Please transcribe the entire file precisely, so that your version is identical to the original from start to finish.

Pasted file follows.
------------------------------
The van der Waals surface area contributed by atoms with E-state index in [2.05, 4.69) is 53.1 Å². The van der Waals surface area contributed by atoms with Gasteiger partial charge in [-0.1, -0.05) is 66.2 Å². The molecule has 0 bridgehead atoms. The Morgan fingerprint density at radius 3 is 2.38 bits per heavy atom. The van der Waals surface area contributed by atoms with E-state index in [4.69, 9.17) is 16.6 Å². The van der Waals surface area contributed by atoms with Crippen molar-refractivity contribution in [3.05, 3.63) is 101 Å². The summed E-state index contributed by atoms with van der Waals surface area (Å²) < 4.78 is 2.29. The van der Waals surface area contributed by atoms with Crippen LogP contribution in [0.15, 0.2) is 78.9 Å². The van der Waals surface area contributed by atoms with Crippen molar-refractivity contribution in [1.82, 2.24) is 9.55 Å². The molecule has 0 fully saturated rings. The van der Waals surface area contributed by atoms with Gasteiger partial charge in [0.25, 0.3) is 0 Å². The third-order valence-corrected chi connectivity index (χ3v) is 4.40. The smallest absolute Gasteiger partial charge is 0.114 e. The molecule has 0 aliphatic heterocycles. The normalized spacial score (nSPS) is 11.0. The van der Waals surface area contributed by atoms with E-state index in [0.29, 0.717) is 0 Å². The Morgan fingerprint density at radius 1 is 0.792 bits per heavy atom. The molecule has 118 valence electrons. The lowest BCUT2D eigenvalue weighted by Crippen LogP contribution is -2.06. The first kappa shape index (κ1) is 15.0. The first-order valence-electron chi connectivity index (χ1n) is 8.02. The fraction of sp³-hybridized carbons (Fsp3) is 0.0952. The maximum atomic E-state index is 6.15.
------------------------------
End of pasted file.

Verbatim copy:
The van der Waals surface area contributed by atoms with E-state index in [2.05, 4.69) is 53.1 Å². The van der Waals surface area contributed by atoms with Gasteiger partial charge in [-0.1, -0.05) is 66.2 Å². The molecule has 0 bridgehead atoms. The Morgan fingerprint density at radius 3 is 2.38 bits per heavy atom. The van der Waals surface area contributed by atoms with E-state index in [4.69, 9.17) is 16.6 Å². The van der Waals surface area contributed by atoms with Crippen molar-refractivity contribution in [3.05, 3.63) is 101 Å². The summed E-state index contributed by atoms with van der Waals surface area (Å²) < 4.78 is 2.29. The van der Waals surface area contributed by atoms with Crippen LogP contribution in [0.15, 0.2) is 78.9 Å². The van der Waals surface area contributed by atoms with Crippen molar-refractivity contribution in [1.82, 2.24) is 9.55 Å². The molecule has 0 fully saturated rings. The van der Waals surface area contributed by atoms with Gasteiger partial charge in [0.25, 0.3) is 0 Å². The third-order valence-corrected chi connectivity index (χ3v) is 4.40. The smallest absolute Gasteiger partial charge is 0.114 e. The molecule has 0 aliphatic heterocycles. The normalized spacial score (nSPS) is 11.0. The van der Waals surface area contributed by atoms with E-state index in [0.29, 0.717) is 0 Å². The Morgan fingerprint density at radius 1 is 0.792 bits per heavy atom. The molecule has 118 valence electrons. The lowest BCUT2D eigenvalue weighted by Crippen LogP contribution is -2.06. The first kappa shape index (κ1) is 15.0. The first-order valence-electron chi connectivity index (χ1n) is 8.02. The fraction of sp³-hybridized carbons (Fsp3) is 0.0952. The maximum atomic E-state index is 6.15.